AB: The film is currently in early production and there is a very strong element of unpredictability in this story, making deadlines pretty impossible. But, Berlinale really gave us great support at a very early stage, and it would be a very nice honor to premier the film with them in 2015. But we will need to keep working and see what unfolds. There is a long year ahead.
SK: What are the distribution plans for Burroughs: The Movie and Smash the Control Machine ?
AB: For Burroughs: The Movie, we’ll be unveiling the remastered DCP (Digital Cinema Package) of the film at University of Indiana’s Burroughs 100th birthday event on February 6th, followed by other Burroughs events throughout the year, such as at the ICA in London and the Photographer’s Gallery for their William Burroughs/Andy Warhol/David Lynch show.
The New York City premier will happen next fall at the New York Film Festival -- where the film first screened in 1983(!) -- possibly followed by a theatrical re-release and DVD/Blu-ray sale towards the end of the year. (Those who pledged for a DVD through our Kickstarter campaign however, will be sent their own copies of the film shortly.)
I’m also putting together a video art/sound installation piece from some of the never before seen material, that will show along with the film at BAFICI in April, and likely in New York and London if not elsewhere. And we’re putting together a record with All Tomorrow’s Parties, using much of the never before heard audio from Howard’s Burroughs archive, to be sampled by select musicians.
For Smash the Control Machine: There are various plans I can’t discuss at this stage. What I can say is that our distribution will be tied to other impactful activities and events. I am working closely to build partnerships with those who care about the subjects of the film and the themes. Gentrification, Gay history, art legacy lost to AIDS. There are many great ways to distribute this film along these lines, as well as having a commercial release. My producer, PaulaVaccaro, and I are working hard to make sure this is tied up with whatever the film will do out there.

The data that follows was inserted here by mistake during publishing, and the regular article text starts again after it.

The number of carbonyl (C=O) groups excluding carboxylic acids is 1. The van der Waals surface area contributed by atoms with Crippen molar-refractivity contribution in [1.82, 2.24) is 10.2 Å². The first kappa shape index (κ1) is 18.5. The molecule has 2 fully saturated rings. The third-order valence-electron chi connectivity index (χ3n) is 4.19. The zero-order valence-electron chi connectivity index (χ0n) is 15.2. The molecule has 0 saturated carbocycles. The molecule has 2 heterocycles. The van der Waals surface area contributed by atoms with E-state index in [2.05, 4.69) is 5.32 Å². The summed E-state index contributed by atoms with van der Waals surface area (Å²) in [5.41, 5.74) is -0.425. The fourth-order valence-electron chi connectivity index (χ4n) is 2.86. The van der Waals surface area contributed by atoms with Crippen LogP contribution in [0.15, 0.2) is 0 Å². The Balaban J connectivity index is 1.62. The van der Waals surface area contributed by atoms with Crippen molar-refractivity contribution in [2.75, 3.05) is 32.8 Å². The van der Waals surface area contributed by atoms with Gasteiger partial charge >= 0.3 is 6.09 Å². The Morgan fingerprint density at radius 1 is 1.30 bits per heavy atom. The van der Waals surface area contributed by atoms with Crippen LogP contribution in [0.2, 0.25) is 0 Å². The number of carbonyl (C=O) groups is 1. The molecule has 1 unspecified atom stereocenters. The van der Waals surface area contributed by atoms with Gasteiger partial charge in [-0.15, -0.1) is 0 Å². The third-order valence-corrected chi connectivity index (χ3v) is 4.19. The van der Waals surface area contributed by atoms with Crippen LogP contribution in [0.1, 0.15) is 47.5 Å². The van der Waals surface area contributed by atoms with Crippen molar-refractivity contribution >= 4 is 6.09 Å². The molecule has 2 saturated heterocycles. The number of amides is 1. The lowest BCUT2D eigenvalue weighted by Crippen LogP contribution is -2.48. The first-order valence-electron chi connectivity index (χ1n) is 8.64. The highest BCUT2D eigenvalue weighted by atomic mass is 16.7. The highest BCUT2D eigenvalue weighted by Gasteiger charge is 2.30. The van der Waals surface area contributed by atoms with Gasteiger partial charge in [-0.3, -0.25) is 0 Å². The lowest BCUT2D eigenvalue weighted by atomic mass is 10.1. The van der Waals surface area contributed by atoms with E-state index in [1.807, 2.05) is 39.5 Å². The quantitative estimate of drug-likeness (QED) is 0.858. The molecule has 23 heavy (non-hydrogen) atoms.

SK: What advice do you have for aspiring documentary filmmakers?
AB: Sometimes the best story for a film is right under your nose!
BREAKING NEWS: We are now working together with Janus Films and Criterion Collection for the distribution of Burroughs: The Movie. We are still creating a plan for the film although we know we will do a theatrical run in the US sometime after the re-launch at the NYFF
See the Trailer HERE
Award-winning screenwriter and filmmaker, Susan Kouguell teaches screenwriting and film at Tufts University and presents international seminars. Author of SAVVY CHARACTERS SELL SCREENPLAYS! and THE SAVVY SCREENWRITER, she is chairperson of Su-City Pictures East, LLC, a consulting company founded in 1990 where she works with over 1,000 writers, filmmakers, and executives worldwide. www.su-city-pictures.com .